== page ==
Asha Devi, the mother of the 2012 Delhi gangrape victim, on Monday praised the Supreme Court’s decision to uphold the death penalty of three men convicted of raping and murdering her daughter, reported ANI. She, however, called on the judiciary to “tighten the system”.

“Our struggle does not end here,” Devi told reporters after the court had announced its decision. “Justice is getting delayed. It is affecting other daughters of the society. I request the judiciary to tighten their judicial system, serve justice to Nirbhaya by hanging them as soon as possible and help other girls and women.”

The victim’s father too said a lot of time had passed. “I believe sooner they’re hanged, better it is,” said Badrinath Singh. Their lawyer, Rohan Mahajan, said, “The only request to the Central government is to expedite whatever process is to follow.”

The National Commission for Women’s chairperson Rekha Sharma said the court’s verdict was a landmark decision. “I welcome this decision as it proves justice can be delayed but not denied,” Sharma told ANI. “It is a landmark decision. This judgement shows that law takes its own course in this country.”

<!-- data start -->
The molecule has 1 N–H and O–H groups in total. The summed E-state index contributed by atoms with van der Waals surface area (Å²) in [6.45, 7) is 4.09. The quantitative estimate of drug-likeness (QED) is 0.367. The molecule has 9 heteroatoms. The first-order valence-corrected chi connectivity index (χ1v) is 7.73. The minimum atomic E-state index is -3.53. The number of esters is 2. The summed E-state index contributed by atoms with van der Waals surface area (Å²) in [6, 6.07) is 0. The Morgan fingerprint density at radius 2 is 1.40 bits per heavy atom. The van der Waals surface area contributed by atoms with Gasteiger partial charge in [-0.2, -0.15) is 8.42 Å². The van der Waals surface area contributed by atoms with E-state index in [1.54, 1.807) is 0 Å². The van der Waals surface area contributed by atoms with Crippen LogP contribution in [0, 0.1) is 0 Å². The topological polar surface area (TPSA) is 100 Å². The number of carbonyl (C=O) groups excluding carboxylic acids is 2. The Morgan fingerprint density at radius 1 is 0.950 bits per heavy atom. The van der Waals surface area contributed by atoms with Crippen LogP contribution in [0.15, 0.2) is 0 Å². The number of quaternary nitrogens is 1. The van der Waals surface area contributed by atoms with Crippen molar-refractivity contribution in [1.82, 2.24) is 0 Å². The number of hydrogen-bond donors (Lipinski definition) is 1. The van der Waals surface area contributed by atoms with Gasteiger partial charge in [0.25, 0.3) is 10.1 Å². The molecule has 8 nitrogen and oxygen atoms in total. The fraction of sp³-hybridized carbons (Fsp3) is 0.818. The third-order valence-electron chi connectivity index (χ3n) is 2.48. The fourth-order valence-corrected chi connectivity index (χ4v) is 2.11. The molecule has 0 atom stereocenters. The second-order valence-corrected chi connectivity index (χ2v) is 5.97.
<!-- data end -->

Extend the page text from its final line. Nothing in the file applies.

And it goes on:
On Monday, a bench of Chief Justice Dipak Misra and Justices R Banumathi and Ashok Bhushan dismissed the review petition filed by Mukesh, Pawan Gupta and Vinay Sharma. The fourth death row convict, Akshay Kumar Singh, did not file a review petition.

The rape case

Six men had raped and brutally assaulted the 23-year-old student in a moving bus in Delhi on December 16, 2012. The woman succumbed to her injuries two weeks later at a hospital in Singapore. The minor convict served three years in a detention home for juveniles and was released in December 2015, while one accused died in prison.

On May 5, 2017, the Supreme Court had upheld the verdict of the Delhi High Court and the trial court awarding capital punishment to the four convicts.

In January, the Supreme Court gave two convicts – Pawan Gupta and Vinay Sharma – more time to file responses in connection with their review petition against the death penalty. On May 4, the Supreme Court reserved its verdict on the plea. The convicts had argued through their lawyer AK Singh that they should be spared the death sentence as it amounted to “cold-blooded killing in the name of justice”.